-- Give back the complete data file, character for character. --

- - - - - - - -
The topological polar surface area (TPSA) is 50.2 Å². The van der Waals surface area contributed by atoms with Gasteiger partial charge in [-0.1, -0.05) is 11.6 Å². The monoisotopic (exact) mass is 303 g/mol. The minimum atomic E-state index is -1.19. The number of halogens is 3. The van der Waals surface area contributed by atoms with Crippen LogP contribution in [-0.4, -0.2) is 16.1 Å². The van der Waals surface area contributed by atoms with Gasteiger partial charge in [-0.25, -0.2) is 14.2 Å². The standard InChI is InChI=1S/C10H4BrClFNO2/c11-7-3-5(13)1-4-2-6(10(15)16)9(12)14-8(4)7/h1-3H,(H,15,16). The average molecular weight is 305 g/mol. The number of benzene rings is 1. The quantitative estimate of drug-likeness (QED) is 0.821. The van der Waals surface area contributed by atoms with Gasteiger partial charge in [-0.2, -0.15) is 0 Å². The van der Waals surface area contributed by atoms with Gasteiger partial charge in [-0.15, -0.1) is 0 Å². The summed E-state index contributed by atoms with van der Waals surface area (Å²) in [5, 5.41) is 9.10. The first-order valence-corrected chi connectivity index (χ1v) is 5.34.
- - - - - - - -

The topological polar surface area (TPSA) is 50.2 Å². The van der Waals surface area contributed by atoms with Gasteiger partial charge in [-0.1, -0.05) is 11.6 Å². The monoisotopic (exact) mass is 303 g/mol. The minimum atomic E-state index is -1.19. The number of halogens is 3. The van der Waals surface area contributed by atoms with Crippen LogP contribution in [-0.4, -0.2) is 16.1 Å². The van der Waals surface area contributed by atoms with Gasteiger partial charge in [-0.25, -0.2) is 14.2 Å². The standard InChI is InChI=1S/C10H4BrClFNO2/c11-7-3-5(13)1-4-2-6(10(15)16)9(12)14-8(4)7/h1-3H,(H,15,16). The average molecular weight is 305 g/mol. The number of benzene rings is 1. The quantitative estimate of drug-likeness (QED) is 0.821. The van der Waals surface area contributed by atoms with Gasteiger partial charge in [-0.2, -0.15) is 0 Å². The van der Waals surface area contributed by atoms with Gasteiger partial charge in [-0.15, -0.1) is 0 Å². The summed E-state index contributed by atoms with van der Waals surface area (Å²) in [5, 5.41) is 9.10. The first-order valence-corrected chi connectivity index (χ1v) is 5.34.